Violent Female Offending: Examining the Role of Psychopathy and Comorbidity with DSM-IV Personality Disorders

Description:

This thesis examines the role of psychopathy in violent female offending, and explores DSM-IV personality disorders that may also be a factor. Past research on female offenders and psychopathy suggest that this is a valid construct when looking at female offenders. This study was driven by two questions: which personality disorders are most common in adult female offenders who are psychopathic, and are adult female offenders who are psychopathic more likely to have been convicted of a violent offense than those who are not psychopathic, but have at least one personality disorder. The results indicate that Cluster B personality disorders were the most common, and Cluster C the least common. The results also showed that those women who were psychopathic were no more likely to have been convicted of a violent crime than those who had at least one personality disorder, but were not psychopathic. Treatment implications and the direction of future research are discussed.

Creator(s): Hilving, Rebecca
Creation Date: August 2010
Partner(s):
UNT Libraries
Collection(s):
UNT Theses and Dissertations
Usage:
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Creator (Author):
Publisher Info:
Publisher Name: University of North Texas
Place of Publication: Denton, Texas
Date(s):
  • Creation: August 2010
Description:

This thesis examines the role of psychopathy in violent female offending, and explores DSM-IV personality disorders that may also be a factor. Past research on female offenders and psychopathy suggest that this is a valid construct when looking at female offenders. This study was driven by two questions: which personality disorders are most common in adult female offenders who are psychopathic, and are adult female offenders who are psychopathic more likely to have been convicted of a violent offense than those who are not psychopathic, but have at least one personality disorder. The results indicate that Cluster B personality disorders were the most common, and Cluster C the least common. The results also showed that those women who were psychopathic were no more likely to have been convicted of a violent crime than those who had at least one personality disorder, but were not psychopathic. Treatment implications and the direction of future research are discussed.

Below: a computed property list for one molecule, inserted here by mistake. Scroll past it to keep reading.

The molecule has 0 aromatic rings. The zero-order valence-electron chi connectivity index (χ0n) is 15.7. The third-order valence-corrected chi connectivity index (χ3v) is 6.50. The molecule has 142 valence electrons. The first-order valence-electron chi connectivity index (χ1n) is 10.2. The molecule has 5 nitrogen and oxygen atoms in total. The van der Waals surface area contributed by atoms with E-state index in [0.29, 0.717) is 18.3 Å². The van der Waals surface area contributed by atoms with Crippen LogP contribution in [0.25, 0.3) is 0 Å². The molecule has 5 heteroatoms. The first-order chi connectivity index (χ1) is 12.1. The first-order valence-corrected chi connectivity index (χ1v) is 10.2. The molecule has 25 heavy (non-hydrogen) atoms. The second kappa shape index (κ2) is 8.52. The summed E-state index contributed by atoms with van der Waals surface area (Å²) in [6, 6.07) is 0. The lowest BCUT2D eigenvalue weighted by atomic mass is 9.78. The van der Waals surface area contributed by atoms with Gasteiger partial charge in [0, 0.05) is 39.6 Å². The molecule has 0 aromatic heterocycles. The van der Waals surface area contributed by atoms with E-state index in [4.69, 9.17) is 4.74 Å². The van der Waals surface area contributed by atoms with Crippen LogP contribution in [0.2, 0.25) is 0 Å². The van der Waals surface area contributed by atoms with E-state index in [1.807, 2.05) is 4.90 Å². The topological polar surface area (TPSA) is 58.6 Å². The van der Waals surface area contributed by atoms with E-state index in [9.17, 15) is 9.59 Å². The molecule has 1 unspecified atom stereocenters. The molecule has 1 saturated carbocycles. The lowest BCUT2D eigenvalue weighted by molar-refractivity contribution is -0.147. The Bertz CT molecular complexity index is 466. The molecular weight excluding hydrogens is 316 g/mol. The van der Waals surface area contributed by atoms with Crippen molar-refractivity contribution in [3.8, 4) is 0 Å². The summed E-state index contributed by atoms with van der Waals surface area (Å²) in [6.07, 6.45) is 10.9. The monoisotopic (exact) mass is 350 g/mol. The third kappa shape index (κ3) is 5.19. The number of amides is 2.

Degree:
Level: Master's
Discipline: Criminal Justice
Physical Description:

v, 63 p.

Language(s):
Subject(s):
Keyword(s): Psychopathy | female offenders
Contributor(s):
Partner:
UNT Libraries
Collection:
UNT Theses and Dissertations
Identifier:
  • OCLC: 697613584 |
  • UNTCAT: b3911284 |
  • ARK: ark:/67531/metadc30465
Resource Type: Thesis or Dissertation
Format: Text
Rights:
Access: Public
License: Copyright
Holder: Hilving, Rebecca
Statement: Copyright is held by the author, unless otherwise noted. All rights reserved.